"It's just prejudice, and there's no reason for it," said Green MP Metiria Turei, whose Adoption (Equity) Amendment Bill was put into the private member's ballot last week.
The bill would give civil union and de facto couples the same adoption rights as married couples. They would still have to meet the current standard of being a "fit and proper person".
Ms Turei said Labour should have reformed adoption law in the last parliamentary term but backed off because the issue was "too politically sensitive".
Before it can even be considered, Ms Turei's bill will have to be drawn from the ballot. The number of bills in the ballot fluctuates. Last week there were 30.
Most members' bills do not pass. In the last parliamentary term, only eight were made into law.
Justice Minister Mark Burton said through a spokesperson that although he had not yet seen the bill, he was "not unsympathetic" to its purpose and would give it careful consideration if it was drawn.
The bill is likely to spark debate over the suitability of same-sex couples as parents.
Brendan Malone of Catholic group Family Life International said same-sex couples were a "second-rate alternative" to two hetero-sexual parents.
"It's quite clear from the research that children in loving heterosexual marriages do better than other parenting arrangements," he said.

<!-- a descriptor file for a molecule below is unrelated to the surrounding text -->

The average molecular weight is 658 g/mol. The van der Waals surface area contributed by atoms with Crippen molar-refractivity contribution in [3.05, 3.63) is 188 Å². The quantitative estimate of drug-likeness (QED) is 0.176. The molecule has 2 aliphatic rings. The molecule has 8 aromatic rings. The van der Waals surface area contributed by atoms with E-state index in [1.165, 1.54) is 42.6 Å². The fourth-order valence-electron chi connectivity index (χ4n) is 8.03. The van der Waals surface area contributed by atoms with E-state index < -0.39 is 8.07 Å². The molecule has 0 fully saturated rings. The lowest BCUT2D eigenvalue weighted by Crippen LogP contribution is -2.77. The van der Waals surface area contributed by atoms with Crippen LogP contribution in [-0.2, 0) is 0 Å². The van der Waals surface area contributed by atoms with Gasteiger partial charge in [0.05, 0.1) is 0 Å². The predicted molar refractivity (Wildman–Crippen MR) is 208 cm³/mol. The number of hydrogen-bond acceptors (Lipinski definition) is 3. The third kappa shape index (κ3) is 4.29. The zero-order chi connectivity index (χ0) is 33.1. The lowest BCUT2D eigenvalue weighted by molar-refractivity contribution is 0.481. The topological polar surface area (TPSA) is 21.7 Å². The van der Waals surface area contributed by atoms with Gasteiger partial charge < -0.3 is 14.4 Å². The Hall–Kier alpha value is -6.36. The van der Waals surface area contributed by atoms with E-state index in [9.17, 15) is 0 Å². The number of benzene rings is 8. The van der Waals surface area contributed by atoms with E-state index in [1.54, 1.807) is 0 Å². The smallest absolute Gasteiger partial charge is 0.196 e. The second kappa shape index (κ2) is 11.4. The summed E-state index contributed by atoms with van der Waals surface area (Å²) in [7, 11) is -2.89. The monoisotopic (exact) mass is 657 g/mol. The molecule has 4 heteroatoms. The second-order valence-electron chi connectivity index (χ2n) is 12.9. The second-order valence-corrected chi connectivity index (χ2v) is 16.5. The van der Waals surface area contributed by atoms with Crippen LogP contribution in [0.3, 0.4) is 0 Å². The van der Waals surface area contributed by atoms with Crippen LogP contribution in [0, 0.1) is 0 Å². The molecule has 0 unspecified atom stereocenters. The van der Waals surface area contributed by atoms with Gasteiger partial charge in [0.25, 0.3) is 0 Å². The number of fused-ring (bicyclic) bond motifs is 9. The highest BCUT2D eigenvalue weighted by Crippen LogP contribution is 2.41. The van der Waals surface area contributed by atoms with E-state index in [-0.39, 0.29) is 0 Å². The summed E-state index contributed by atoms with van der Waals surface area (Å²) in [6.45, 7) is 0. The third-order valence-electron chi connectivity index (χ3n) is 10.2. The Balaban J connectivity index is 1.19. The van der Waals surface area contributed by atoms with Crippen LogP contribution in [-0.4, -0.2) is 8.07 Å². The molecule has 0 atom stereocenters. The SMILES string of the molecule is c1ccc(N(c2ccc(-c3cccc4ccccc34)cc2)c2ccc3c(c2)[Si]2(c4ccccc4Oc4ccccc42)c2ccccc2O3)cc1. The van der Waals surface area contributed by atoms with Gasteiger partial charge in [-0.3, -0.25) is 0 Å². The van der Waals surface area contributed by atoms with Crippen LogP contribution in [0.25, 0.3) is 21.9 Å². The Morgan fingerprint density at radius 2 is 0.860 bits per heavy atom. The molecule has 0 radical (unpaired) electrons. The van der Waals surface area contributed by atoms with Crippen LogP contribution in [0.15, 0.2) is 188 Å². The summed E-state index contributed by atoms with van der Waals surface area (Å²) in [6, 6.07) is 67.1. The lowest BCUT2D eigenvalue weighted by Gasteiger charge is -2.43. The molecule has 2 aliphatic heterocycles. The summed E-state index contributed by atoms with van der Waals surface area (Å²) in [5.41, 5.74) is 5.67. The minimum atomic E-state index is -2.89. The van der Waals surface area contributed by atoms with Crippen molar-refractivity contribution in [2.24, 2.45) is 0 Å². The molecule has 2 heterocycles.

"It seems crazy that we would promote something in law that is of no benefit to children and has been shown by research to be detrimental to them."
In 2000, the Law Commission recommended lifting the prohibitions on adoption by de facto and same-sex couples. Its report said there was not enough evidence to show that being adopted by a same-sex couple was against a child's best interests.
Gay Auckland Business Association president Richard James, who lives with his partner and has a young daughter from a previous relationship, said sexual orientation was irrelevant when it came to good parenting.
"So long as you are giving children a balanced lifestyle, then it shouldn't make any difference."
Professor Mark Henaghan, dean of law at Otago University, said the Adoption Act, which was passed in 1955, had stayed "frozen in time" and should be updated.
"In 1955 it wasn't even thought that there would be de facto couples, let alone same-sex," he said.
The Adoption Act was the last piece of family law legislation not to recognise same-sex couples.
Adoption rates have plummeted in recent years, from 3600 adoptions in 1972 to about 300 a year now.